White Sulphur Springs, W. Va. – Bigger especially is better when bigger have jump-off-the-page skill.
So if the New Orleans Saints are giving off the vibe that they feel good about being bigger and better at cornerback, that they have the size and skill level they want in the secondary for this defense, it's because those facts appear to have been in evidence through much of the team's offseason work and throughout the first several training camp practices at The Greenbrier.
There's incumbent starter Keenan Lewis (6 feet 1, 208 pounds) at one cornerback, joined by genetic outlier Brandon Browner (6-4, 221) at the other. Among those competing for snaps behind them, or with them in the sub packages, are Delvin Breaux (6-1, 196) and Stanley Jean-Baptiste (6-3, 218).
They've been responsible for a good portion of the balls that have been slapped to the ground on the practice fields – pass breakups have accumulated at a steady rate – and for much of the disruption that receivers have been battling through.
Particularly, Lewis and Browner, former college teammates at Oregon State, have been clingy and stingy.
"We feel like we've got some bigger corners that can get their hands on you at the line of scrimmage," Coach Sean Payton said Saturday. "We would like to be able to move a safety down in the run front and if you're playing pretty good one-on-one defense outside, it allows you to be more flexible that way. If you're not then you end of giving up big plays or you end up having to play with a safety over the top.
"Those are two guys with experience but they have size, they have length and they're kind of suited for what we're trying to do."
What the Saints want their corners to do is simple – engage, occupy, harass, redirect, disrupt.
Browner, Lewis and Co. are at the line of scrimmage and getting their hands on receivers as soon as possible. The script calls for them to play a substantial amount of man-to-man coverage, and if the way they're sticking to receivers is an indication, they're welcoming the challenge and living up to it.
"When you're playing man-to-man like that, they're depending on you to win that matchup," Lewis said. "The linebackers, the D-line, the coaches, offense – everybody is expecting you to win that matchup. And when you've got that pressure you take it on, head up, and you'll be ready to go."
"(We're) big, long guys, like to put our hands on guys at the line of scrimmage," Browner said.
"That's what suits me, being up closer to the line of scrimmage. I'm a bigger guy, not as quick and as subtle as some of these other guys, so man-to-man suits my abilities."
It's a bit of a philosophical shift from the previous two seasons, defensive coordinator Rob Ryan said, as the Saints look to simplify their defensive playbook. But it's a shift that suits the personnel, just as the previous philosophies fit those personnel groups.
In the secondary, that begins with Lewis and Browner having the ability to hold their own against receivers.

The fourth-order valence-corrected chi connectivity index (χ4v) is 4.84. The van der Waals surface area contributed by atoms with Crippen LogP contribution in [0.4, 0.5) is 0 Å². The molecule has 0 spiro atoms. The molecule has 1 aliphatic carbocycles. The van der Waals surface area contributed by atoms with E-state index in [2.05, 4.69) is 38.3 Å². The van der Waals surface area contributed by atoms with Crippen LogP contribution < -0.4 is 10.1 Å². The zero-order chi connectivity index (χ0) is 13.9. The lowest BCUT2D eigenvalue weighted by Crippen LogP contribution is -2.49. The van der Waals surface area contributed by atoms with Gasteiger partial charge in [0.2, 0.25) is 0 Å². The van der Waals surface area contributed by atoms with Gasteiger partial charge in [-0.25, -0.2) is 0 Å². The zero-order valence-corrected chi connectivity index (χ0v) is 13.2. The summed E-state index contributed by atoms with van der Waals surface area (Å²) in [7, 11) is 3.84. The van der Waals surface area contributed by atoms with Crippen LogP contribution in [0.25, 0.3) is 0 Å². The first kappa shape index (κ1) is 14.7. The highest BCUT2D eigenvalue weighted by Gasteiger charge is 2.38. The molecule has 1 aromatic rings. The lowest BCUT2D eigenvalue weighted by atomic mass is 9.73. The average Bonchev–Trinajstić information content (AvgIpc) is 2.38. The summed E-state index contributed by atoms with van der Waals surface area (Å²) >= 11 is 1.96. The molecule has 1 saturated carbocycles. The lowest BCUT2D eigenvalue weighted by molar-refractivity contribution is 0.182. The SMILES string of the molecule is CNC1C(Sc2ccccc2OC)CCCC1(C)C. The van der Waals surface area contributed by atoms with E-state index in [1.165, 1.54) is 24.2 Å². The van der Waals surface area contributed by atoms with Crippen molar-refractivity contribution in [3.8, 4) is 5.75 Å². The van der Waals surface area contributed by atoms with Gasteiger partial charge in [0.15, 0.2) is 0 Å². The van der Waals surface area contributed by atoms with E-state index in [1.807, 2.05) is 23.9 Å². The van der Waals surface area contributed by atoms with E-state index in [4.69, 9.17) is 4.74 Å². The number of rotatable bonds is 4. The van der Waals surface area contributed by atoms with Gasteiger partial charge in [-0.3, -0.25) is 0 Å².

"They're more the same than they are different," Ryan said. "They're long, they're athletic, they compete, they love football. They're great to be around and you can't work either one of them hard enough. They're going to give you everything they've got until they just drop. That's how they are.
"I think you have to have corners to play any kind of defense nowadays. That's what I always have believed in and these guys are great people."
Said Lewis: "When you simplify the playbook, you give the players the opportunity to play faster. That's what we're doing. Coaches feel like we've got the pieces to the puzzle to simplify it, so when you do that, guys can just be themselves.
"We make some checks, but it's not too many. You don't have three or four guys making checks. Usually there's one in the front and one in the back, so that makes it that much easier."
And so far, the two and their position group have adjusted quickly. They've gotten their hands on receivers and on the football, and that didn't happen nearly enough for the Saints' liking last year.
"That's something we lacked last year," Lewis said. "We were (fourth from) the bottom of the league in takeaways (last year, with 17), and that's what wins Super Bowls, when you can take the ball away and give your offense another opportunity."
"I think we'll be good at getting our hands on some balls, hopefully get more takeaways than just getting our hands on the ball," Browner said. "Get Drew (Brees) the ball back as much as possible, because he's special with the ball in his hands."
That's another challenge they're accepting, and endeavor that, if successful, they're certain will lead to team success.
"Everybody has got to be accountable, and that's something Coach preached, that accountability is everything," Lewis said. "If we account for one another and help out each other, that makes it a better football program."